Enigma and Alloy Team to Deliver Small Business Data to Banks


Enigma and Alloy have partnered to help financial institutions (FIs) better understand small businesses.

The collaboration adds Enigma’s intelligence about the financial health and identity of U.S. businesses to Alloy’s onboarding and transaction monitoring platform for banks and FinTechs, the companies said in a Tuesday (Feb. 7) press release.

“We’re creating a future where financial services are accessible for all, including the millions of small businesses that may fall outside the historic profile for what ‘creditworthy’ looks like,” Alloy Vice President of Strategic Alliances Brian Bender said in the release. “Our partnership with Enigma gives financial institutions access to the timely data they need to say ‘yes’ to more small businesses.”

With the data available through the Alloy platform — which includes Enigma’s data about 30 million small- to medium-sized businesses (SMBs) from hundreds of public and private sources as well as Alloy’s library of 170 rich data sources — FIs can better understand and serve SMBs, according to the release.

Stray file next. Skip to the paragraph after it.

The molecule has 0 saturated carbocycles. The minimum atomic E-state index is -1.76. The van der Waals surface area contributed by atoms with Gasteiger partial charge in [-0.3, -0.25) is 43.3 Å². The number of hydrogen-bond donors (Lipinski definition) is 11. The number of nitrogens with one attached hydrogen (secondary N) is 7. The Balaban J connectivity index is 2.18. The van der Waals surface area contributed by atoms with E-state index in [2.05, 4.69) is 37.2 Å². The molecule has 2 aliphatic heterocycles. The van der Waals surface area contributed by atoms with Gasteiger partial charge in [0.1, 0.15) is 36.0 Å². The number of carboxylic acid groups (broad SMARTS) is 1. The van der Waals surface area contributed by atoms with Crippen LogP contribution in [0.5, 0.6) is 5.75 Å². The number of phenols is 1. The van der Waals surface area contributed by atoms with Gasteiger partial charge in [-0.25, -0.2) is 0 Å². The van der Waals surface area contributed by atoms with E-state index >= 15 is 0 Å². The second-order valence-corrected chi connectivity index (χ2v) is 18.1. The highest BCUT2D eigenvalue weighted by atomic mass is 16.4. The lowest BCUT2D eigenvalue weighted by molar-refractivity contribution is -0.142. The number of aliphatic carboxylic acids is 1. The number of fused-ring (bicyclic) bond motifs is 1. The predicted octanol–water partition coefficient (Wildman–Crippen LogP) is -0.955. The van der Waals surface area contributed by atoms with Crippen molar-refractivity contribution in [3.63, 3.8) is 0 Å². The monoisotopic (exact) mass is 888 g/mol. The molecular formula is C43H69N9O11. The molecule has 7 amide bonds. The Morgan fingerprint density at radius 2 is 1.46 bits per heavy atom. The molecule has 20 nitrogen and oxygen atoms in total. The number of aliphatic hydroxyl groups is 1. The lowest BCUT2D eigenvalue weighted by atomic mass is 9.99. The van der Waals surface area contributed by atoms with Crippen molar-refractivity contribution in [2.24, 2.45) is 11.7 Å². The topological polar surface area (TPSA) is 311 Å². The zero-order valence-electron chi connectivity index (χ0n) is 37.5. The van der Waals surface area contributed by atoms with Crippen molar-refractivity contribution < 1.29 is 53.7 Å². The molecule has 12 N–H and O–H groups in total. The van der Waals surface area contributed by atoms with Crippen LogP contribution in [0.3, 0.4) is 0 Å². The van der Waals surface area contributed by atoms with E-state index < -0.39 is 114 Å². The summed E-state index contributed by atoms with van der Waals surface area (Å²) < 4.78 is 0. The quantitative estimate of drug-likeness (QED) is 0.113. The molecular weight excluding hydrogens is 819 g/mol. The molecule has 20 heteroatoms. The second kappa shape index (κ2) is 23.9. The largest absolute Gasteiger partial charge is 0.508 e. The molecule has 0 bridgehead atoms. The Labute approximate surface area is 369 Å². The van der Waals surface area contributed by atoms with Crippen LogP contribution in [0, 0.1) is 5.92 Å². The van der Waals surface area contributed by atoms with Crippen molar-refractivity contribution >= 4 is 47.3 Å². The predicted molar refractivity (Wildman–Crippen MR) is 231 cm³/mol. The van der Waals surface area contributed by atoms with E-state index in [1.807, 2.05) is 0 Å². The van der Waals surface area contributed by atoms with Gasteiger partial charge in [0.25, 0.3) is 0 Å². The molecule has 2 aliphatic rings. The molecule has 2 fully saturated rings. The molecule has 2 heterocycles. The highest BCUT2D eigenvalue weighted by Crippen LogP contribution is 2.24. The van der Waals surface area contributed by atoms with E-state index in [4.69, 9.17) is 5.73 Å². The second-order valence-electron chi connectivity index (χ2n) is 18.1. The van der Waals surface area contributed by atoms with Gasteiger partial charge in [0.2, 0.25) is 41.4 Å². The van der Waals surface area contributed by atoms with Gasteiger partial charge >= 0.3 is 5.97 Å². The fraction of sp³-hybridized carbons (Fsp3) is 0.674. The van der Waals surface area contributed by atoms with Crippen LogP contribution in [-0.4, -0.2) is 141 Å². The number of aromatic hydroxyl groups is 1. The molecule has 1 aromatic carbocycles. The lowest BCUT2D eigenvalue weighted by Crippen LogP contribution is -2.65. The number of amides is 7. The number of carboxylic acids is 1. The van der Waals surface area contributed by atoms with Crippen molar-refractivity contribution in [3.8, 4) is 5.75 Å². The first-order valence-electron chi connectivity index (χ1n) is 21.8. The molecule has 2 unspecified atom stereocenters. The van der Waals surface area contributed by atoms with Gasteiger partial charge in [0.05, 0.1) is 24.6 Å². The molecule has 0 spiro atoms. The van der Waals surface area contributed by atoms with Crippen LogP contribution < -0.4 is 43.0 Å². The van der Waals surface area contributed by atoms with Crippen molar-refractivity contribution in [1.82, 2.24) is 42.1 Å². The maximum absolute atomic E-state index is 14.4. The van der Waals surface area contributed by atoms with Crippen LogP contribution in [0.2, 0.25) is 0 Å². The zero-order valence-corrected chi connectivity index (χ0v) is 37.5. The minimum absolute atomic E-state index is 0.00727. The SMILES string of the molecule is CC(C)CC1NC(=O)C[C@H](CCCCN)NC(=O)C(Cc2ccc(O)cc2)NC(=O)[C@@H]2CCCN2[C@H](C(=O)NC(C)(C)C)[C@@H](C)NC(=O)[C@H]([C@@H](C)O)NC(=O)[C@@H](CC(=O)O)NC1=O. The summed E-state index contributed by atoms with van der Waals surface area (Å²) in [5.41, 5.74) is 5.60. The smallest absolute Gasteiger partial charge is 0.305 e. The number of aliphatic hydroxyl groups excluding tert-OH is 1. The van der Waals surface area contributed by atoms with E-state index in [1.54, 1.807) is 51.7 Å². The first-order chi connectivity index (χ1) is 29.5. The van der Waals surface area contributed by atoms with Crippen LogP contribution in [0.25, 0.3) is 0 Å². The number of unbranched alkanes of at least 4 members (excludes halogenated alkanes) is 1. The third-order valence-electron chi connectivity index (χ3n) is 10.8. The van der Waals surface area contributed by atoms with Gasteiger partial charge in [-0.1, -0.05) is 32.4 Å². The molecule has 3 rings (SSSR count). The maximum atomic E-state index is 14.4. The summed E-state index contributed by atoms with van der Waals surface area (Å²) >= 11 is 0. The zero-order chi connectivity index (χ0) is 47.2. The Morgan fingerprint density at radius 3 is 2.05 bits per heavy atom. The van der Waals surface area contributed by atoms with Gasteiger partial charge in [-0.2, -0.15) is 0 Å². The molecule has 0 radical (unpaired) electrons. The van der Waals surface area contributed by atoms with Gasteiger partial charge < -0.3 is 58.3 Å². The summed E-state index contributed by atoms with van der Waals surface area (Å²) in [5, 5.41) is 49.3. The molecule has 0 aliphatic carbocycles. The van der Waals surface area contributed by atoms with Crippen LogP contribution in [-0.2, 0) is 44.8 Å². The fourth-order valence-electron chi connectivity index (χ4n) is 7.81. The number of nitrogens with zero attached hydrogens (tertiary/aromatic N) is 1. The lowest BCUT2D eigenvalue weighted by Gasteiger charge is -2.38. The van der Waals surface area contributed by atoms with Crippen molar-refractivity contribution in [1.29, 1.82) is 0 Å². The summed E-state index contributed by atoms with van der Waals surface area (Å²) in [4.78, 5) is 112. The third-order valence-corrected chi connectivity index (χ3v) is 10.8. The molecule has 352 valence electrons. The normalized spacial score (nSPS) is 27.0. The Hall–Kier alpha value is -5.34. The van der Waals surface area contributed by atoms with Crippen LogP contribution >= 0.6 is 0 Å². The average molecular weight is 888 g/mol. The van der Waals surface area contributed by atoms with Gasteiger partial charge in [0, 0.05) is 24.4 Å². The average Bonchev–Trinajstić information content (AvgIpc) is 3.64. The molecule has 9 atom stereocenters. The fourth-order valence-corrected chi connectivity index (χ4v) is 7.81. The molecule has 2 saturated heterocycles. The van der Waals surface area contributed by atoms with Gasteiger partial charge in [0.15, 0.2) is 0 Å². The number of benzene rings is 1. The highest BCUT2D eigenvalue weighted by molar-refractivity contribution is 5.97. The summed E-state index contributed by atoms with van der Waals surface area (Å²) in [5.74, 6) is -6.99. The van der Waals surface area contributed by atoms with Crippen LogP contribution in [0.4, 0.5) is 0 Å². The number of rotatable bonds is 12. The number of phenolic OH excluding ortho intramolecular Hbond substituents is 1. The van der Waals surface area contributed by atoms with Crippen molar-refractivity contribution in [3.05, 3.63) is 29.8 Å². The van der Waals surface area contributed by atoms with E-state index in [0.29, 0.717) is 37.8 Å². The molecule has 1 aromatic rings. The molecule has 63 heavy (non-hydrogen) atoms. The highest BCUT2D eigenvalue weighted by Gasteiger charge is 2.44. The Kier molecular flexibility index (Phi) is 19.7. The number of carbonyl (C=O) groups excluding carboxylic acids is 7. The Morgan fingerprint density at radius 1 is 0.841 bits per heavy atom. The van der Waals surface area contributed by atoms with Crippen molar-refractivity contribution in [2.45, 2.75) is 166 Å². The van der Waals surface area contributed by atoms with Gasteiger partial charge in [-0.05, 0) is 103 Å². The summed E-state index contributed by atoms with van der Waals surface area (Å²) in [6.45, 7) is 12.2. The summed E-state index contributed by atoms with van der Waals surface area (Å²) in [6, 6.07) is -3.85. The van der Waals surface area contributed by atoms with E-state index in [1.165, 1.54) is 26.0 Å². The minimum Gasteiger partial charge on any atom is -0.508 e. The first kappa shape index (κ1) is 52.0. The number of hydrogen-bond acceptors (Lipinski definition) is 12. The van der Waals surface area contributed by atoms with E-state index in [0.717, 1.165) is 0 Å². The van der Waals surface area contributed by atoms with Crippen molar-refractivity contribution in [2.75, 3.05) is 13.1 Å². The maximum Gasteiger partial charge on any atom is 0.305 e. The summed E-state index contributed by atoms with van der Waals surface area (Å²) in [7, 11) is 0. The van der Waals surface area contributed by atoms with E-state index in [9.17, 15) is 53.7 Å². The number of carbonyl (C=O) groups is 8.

This helps banks and FinTechs automate identity decisions, monitor them and centralize credit decision workflows, the release said.

“Partnering with Alloy reflects our commitment to providing access to timely, accurate data about small and medium businesses,” Enigma Vice President of Product Charles Zhu said in the release. “Alloy’s customers will now have access to monthly revenues and other financial health data to fuel credit decisions, right in the platform.”

This partnership comes about five months after it was reported that Alloy had raised $52 million at a $1.55 billion valuation amid demand for ways to help FIs get more “good” clients and weed out the “dangerous” ones.

Fraud threats have become advanced over time, and there are now “skilled” manufacturers that are potentially going to use stolen and artificial identities to open accounts and transfer and steal cash.

The fraud explosion demands special attention to all forms of money movement, Alloy Chief Financial Officer Kiran Hebbar told PYMNTS in an interview posted in December.

“What’s needed in this modern world is a holistic approach to solving fraud,” aided by advanced technologies, Hebbar said at the time. “The old approaches don’t work anymore.”